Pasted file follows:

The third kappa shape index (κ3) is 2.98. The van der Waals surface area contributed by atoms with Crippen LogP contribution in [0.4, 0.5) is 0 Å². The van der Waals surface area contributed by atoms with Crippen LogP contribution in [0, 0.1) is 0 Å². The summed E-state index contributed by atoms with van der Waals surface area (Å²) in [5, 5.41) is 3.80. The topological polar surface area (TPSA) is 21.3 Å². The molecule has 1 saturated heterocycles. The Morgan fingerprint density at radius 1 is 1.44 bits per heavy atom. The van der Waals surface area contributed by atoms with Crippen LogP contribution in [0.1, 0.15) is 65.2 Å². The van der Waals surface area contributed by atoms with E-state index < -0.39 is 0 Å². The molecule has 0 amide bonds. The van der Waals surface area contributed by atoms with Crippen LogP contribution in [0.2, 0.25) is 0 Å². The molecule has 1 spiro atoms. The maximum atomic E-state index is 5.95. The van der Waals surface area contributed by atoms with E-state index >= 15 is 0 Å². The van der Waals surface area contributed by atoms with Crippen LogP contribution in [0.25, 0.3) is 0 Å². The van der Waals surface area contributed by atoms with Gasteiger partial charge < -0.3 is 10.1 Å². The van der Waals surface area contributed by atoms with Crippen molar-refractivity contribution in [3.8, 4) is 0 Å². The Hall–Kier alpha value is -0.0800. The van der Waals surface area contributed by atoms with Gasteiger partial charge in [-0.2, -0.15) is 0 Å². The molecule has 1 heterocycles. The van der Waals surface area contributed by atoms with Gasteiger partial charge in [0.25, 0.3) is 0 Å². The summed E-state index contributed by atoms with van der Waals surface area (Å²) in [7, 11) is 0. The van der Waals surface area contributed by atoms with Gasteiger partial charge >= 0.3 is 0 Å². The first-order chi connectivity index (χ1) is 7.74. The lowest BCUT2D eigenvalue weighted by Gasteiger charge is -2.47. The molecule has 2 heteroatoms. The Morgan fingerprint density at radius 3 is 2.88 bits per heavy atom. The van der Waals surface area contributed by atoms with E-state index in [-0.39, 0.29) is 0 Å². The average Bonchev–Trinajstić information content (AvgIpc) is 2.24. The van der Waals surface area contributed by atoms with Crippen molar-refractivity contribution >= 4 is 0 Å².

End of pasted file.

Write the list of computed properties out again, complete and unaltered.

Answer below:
The third kappa shape index (κ3) is 2.98. The van der Waals surface area contributed by atoms with Crippen LogP contribution in [0.4, 0.5) is 0 Å². The van der Waals surface area contributed by atoms with Crippen LogP contribution in [0, 0.1) is 0 Å². The summed E-state index contributed by atoms with van der Waals surface area (Å²) in [5, 5.41) is 3.80. The topological polar surface area (TPSA) is 21.3 Å². The molecule has 1 saturated heterocycles. The Morgan fingerprint density at radius 1 is 1.44 bits per heavy atom. The van der Waals surface area contributed by atoms with Crippen LogP contribution in [0.1, 0.15) is 65.2 Å². The van der Waals surface area contributed by atoms with E-state index < -0.39 is 0 Å². The molecule has 0 amide bonds. The van der Waals surface area contributed by atoms with Crippen LogP contribution in [0.2, 0.25) is 0 Å². The molecule has 1 spiro atoms. The maximum atomic E-state index is 5.95. The van der Waals surface area contributed by atoms with E-state index >= 15 is 0 Å². The van der Waals surface area contributed by atoms with Crippen LogP contribution in [0.25, 0.3) is 0 Å². The van der Waals surface area contributed by atoms with Gasteiger partial charge < -0.3 is 10.1 Å². The van der Waals surface area contributed by atoms with Crippen molar-refractivity contribution in [3.8, 4) is 0 Å². The Hall–Kier alpha value is -0.0800. The van der Waals surface area contributed by atoms with Gasteiger partial charge in [-0.2, -0.15) is 0 Å². The molecule has 1 heterocycles. The van der Waals surface area contributed by atoms with Gasteiger partial charge in [0.25, 0.3) is 0 Å². The summed E-state index contributed by atoms with van der Waals surface area (Å²) in [7, 11) is 0. The van der Waals surface area contributed by atoms with Gasteiger partial charge >= 0.3 is 0 Å². The first-order chi connectivity index (χ1) is 7.74. The lowest BCUT2D eigenvalue weighted by Gasteiger charge is -2.47. The molecule has 2 heteroatoms. The Morgan fingerprint density at radius 3 is 2.88 bits per heavy atom. The van der Waals surface area contributed by atoms with E-state index in [-0.39, 0.29) is 0 Å². The average Bonchev–Trinajstić information content (AvgIpc) is 2.24. The van der Waals surface area contributed by atoms with Crippen molar-refractivity contribution >= 4 is 0 Å².